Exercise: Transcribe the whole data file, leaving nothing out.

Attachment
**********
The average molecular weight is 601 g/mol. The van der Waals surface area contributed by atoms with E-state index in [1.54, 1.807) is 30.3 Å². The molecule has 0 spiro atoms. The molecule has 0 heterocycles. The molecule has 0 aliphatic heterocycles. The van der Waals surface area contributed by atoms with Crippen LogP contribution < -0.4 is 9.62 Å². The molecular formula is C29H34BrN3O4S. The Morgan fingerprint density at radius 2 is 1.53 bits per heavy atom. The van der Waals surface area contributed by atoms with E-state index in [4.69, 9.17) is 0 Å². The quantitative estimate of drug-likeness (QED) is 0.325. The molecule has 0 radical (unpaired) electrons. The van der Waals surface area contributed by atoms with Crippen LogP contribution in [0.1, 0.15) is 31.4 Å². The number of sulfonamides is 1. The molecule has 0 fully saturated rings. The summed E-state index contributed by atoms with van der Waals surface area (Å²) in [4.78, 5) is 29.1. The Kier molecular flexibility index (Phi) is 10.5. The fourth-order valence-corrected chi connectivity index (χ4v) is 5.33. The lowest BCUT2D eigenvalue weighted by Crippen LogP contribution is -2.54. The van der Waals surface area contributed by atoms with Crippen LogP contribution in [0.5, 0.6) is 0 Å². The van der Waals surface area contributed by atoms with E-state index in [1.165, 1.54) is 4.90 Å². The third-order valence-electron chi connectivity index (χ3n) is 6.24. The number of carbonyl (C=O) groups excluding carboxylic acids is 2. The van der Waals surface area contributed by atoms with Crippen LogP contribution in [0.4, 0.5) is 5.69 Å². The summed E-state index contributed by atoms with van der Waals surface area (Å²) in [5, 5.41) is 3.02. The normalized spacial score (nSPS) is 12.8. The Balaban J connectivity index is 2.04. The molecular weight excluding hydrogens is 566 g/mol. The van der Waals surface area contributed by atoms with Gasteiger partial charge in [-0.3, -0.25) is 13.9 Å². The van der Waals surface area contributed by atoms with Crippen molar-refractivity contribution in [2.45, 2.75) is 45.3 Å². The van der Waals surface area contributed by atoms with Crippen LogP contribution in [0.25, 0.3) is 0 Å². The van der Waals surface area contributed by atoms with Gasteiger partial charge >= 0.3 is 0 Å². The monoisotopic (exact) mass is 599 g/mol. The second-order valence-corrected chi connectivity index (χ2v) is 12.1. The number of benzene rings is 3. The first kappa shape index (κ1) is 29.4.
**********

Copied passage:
The average molecular weight is 601 g/mol. The van der Waals surface area contributed by atoms with E-state index in [1.54, 1.807) is 30.3 Å². The molecule has 0 spiro atoms. The molecule has 0 heterocycles. The molecule has 0 aliphatic heterocycles. The van der Waals surface area contributed by atoms with Crippen LogP contribution < -0.4 is 9.62 Å². The molecular formula is C29H34BrN3O4S. The Morgan fingerprint density at radius 2 is 1.53 bits per heavy atom. The van der Waals surface area contributed by atoms with E-state index in [4.69, 9.17) is 0 Å². The quantitative estimate of drug-likeness (QED) is 0.325. The molecule has 0 radical (unpaired) electrons. The van der Waals surface area contributed by atoms with Crippen LogP contribution in [0.1, 0.15) is 31.4 Å². The number of sulfonamides is 1. The molecule has 0 fully saturated rings. The summed E-state index contributed by atoms with van der Waals surface area (Å²) in [4.78, 5) is 29.1. The Kier molecular flexibility index (Phi) is 10.5. The fourth-order valence-corrected chi connectivity index (χ4v) is 5.33. The lowest BCUT2D eigenvalue weighted by Crippen LogP contribution is -2.54. The van der Waals surface area contributed by atoms with Crippen LogP contribution in [0.5, 0.6) is 0 Å². The van der Waals surface area contributed by atoms with E-state index in [1.165, 1.54) is 4.90 Å². The third-order valence-electron chi connectivity index (χ3n) is 6.24. The number of carbonyl (C=O) groups excluding carboxylic acids is 2. The van der Waals surface area contributed by atoms with Crippen LogP contribution in [0.4, 0.5) is 5.69 Å². The summed E-state index contributed by atoms with van der Waals surface area (Å²) in [5, 5.41) is 3.02. The normalized spacial score (nSPS) is 12.8. The Balaban J connectivity index is 2.04. The molecular weight excluding hydrogens is 566 g/mol. The van der Waals surface area contributed by atoms with Gasteiger partial charge in [-0.3, -0.25) is 13.9 Å². The van der Waals surface area contributed by atoms with Crippen molar-refractivity contribution in [2.45, 2.75) is 45.3 Å². The van der Waals surface area contributed by atoms with Crippen LogP contribution in [0.25, 0.3) is 0 Å². The van der Waals surface area contributed by atoms with Gasteiger partial charge >= 0.3 is 0 Å². The monoisotopic (exact) mass is 599 g/mol. The second-order valence-corrected chi connectivity index (χ2v) is 12.1. The number of benzene rings is 3. The first kappa shape index (κ1) is 29.4.